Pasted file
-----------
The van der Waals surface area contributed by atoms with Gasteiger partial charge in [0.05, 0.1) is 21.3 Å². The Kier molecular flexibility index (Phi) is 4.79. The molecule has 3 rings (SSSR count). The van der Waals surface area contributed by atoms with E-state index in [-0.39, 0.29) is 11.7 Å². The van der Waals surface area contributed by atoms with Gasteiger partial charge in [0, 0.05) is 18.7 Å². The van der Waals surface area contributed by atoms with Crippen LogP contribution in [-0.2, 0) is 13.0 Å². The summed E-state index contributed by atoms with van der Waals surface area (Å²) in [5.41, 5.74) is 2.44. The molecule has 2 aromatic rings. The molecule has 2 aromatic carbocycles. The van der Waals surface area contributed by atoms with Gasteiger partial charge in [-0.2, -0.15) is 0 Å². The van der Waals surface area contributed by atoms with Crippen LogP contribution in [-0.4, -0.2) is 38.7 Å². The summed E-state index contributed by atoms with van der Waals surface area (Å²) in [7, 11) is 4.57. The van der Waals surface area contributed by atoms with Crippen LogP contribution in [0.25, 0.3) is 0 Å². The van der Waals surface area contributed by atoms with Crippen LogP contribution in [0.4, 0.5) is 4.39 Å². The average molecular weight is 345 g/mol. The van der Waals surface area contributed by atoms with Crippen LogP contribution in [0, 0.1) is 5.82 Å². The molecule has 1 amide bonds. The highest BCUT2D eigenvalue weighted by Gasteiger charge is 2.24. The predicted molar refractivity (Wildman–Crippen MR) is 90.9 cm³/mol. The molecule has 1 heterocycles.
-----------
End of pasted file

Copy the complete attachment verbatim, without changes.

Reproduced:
The van der Waals surface area contributed by atoms with Gasteiger partial charge in [0.05, 0.1) is 21.3 Å². The Kier molecular flexibility index (Phi) is 4.79. The molecule has 3 rings (SSSR count). The van der Waals surface area contributed by atoms with E-state index in [-0.39, 0.29) is 11.7 Å². The van der Waals surface area contributed by atoms with Gasteiger partial charge in [0, 0.05) is 18.7 Å². The van der Waals surface area contributed by atoms with Crippen LogP contribution in [-0.2, 0) is 13.0 Å². The summed E-state index contributed by atoms with van der Waals surface area (Å²) in [5.41, 5.74) is 2.44. The molecule has 2 aromatic rings. The molecule has 2 aromatic carbocycles. The van der Waals surface area contributed by atoms with Gasteiger partial charge in [-0.2, -0.15) is 0 Å². The van der Waals surface area contributed by atoms with Crippen LogP contribution in [-0.4, -0.2) is 38.7 Å². The summed E-state index contributed by atoms with van der Waals surface area (Å²) in [7, 11) is 4.57. The van der Waals surface area contributed by atoms with Crippen LogP contribution in [0.25, 0.3) is 0 Å². The van der Waals surface area contributed by atoms with Crippen LogP contribution in [0.4, 0.5) is 4.39 Å². The average molecular weight is 345 g/mol. The van der Waals surface area contributed by atoms with Crippen LogP contribution in [0, 0.1) is 5.82 Å². The molecule has 1 amide bonds. The highest BCUT2D eigenvalue weighted by Gasteiger charge is 2.24. The predicted molar refractivity (Wildman–Crippen MR) is 90.9 cm³/mol. The molecule has 1 heterocycles.